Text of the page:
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Janet Laminack / Horticulture

Time to prepare your yard for winter’s chill

What should you do in your garden and yard this time of year? There are several things that should be done as we go into winter and other things that can be done if you get the urge to be outside on one of our sunny, warm days.

If you have an automatic irrigation system, now is the time to adjust it for winter conditions. Consider installing a rain and freeze sensor, which will turn the system off during rain or freezing temperatures. This will save you money by not watering when you don’t need to and help conserve a valuable natural resource. Also, a sensor can prevent hazardous, icy conditions from occurring by eliminating irrigation during cold snaps. If you haven’t already covered your faucets and rolled up your hoses, it’s time to do that as well.

Another thing to do this time of year is to run your lawn mower one more time to run it out of gas. Fuel left in the mower over the winter can make for a non-responsive mower in the spring. You can also purchase and use fuel stabilizer if you do not want to empty the tank.

Mowing all the leaves in your yard into bits is a good thing to do as you are trying to run your mower out of gas. Leaves will break down and put organic matter back into your lawn. You can also use leaves as a mulch in your garden or flowerbeds, whole or shredded. I water the leaves down to help them stay in place.

Adding a layer of any kind of mulch is a great thing to do this time of year. Mulch provides insulation to the plants for the winter. And it makes a landscape look finished and clean. Leaves and other types of organic mulch, such as wood chips, also break down over time, acting like a slow-release fertilizer.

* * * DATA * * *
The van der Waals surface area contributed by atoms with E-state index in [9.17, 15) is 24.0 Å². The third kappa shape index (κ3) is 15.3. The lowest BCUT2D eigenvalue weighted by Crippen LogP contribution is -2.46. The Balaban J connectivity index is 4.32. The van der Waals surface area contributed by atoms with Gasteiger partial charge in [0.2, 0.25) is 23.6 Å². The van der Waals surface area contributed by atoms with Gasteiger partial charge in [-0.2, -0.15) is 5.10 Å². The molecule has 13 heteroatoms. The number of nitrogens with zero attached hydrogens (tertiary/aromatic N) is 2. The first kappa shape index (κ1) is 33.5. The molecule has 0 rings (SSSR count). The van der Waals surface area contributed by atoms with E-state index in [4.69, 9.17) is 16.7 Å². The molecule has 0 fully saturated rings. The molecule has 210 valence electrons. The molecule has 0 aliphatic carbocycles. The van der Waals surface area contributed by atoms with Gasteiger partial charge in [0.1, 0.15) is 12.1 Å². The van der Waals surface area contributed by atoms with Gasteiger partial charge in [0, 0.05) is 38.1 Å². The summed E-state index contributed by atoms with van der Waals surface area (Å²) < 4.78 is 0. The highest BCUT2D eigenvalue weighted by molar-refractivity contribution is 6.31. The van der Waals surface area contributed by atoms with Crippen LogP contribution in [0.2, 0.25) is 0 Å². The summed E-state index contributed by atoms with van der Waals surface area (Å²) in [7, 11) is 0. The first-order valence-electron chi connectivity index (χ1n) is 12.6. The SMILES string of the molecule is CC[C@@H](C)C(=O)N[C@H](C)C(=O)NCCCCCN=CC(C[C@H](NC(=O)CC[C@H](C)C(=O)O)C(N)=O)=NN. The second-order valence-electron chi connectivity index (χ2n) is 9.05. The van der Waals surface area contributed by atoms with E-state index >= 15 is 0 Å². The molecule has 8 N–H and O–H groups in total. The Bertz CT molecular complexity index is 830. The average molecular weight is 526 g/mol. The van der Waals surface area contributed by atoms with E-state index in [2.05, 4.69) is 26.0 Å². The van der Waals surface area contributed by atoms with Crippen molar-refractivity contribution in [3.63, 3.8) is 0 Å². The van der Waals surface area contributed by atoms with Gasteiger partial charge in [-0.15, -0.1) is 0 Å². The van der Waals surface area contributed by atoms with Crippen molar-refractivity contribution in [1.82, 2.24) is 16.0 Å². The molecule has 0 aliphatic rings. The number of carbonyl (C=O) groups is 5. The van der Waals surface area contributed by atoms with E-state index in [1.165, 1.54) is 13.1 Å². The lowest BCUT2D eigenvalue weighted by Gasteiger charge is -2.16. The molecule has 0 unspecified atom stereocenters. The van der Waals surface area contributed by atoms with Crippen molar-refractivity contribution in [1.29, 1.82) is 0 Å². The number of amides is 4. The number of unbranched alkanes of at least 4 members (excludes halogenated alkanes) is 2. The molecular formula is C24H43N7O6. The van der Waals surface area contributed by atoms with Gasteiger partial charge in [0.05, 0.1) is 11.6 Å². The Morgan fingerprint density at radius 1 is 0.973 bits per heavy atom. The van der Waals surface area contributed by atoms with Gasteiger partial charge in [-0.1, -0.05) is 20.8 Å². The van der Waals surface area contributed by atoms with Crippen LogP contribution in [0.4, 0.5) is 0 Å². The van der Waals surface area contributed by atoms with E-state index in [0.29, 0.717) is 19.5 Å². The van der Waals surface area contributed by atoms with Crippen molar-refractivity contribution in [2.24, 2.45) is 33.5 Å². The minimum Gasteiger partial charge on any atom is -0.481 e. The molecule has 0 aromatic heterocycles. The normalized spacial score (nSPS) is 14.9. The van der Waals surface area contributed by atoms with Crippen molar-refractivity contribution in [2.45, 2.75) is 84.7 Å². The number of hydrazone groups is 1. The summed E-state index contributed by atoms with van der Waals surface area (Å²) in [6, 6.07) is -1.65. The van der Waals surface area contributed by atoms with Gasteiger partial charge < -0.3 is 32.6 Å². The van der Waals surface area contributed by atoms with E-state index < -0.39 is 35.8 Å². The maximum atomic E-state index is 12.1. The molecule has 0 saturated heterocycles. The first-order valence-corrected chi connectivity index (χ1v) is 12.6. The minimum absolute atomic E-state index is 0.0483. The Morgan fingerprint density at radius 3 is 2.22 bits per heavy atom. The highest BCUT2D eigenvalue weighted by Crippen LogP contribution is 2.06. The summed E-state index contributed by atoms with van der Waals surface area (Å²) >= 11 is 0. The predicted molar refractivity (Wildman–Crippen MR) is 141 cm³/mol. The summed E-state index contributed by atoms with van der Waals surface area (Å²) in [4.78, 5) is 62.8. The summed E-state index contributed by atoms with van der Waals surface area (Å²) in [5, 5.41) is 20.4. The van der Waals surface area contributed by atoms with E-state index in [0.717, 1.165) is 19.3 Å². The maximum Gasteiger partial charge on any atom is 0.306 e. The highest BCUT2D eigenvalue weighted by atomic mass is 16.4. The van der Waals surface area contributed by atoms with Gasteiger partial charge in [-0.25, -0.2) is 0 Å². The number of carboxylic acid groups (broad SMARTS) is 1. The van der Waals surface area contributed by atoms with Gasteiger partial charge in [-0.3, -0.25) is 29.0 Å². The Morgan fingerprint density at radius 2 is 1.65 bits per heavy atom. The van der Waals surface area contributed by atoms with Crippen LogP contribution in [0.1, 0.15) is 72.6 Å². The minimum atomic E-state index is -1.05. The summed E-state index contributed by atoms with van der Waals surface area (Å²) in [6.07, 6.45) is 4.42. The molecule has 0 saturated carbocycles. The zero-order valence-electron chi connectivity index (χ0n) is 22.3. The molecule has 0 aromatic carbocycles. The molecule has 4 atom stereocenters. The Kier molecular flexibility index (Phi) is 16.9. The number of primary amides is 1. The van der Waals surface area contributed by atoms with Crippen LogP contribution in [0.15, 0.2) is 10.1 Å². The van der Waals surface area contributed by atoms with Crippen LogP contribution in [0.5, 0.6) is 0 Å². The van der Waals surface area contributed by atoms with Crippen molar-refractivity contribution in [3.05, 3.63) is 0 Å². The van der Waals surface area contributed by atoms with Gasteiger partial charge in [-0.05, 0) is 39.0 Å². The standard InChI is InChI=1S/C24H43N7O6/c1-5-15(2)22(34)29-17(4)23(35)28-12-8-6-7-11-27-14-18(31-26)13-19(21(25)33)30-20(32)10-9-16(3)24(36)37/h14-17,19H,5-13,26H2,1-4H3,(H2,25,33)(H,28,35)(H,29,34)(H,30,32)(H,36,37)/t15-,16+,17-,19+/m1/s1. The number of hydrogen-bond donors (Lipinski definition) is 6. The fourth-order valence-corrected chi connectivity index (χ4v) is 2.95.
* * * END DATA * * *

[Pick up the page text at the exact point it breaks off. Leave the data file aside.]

Perennials, shrubs, trees and lawns will occasionally need supplemental irrigation in the winter. This is especially true when plants still have their leaves, we aren’t receiving rainfall, and the weather is windy and sunny. Lawns, for example, need about an inch of water every 15 to 20 days in the winter.

Now that we have had temperatures below freezing, warm-season annuals have died and can be removed. Warm-season perennials probably have died back to the ground by now and can be cut back, including lantana, purple heart and Turk’s cap. Ornamental grasses may be dormant, but I like to wait and cut them back in February. The foliage adds nice winter interest in a garden or flower bed.

Some shrubs and other woody perennials will lose leaves this time of year but don’t need to be cut back. If you want to cut a shrub back because it’s too big or unruly, replace it. It’s not recommended or effective to prune shrubs to control their size. Best practice is to select a shrub with a mature size that will fit within your parameters.

Contact us with your garden and landscape questions at 940-349-2892 or email us at

JANET LAMINACK is the horticulture county extension agent with Texas AgriLife Extension. She can be reached at 940-349-2883 or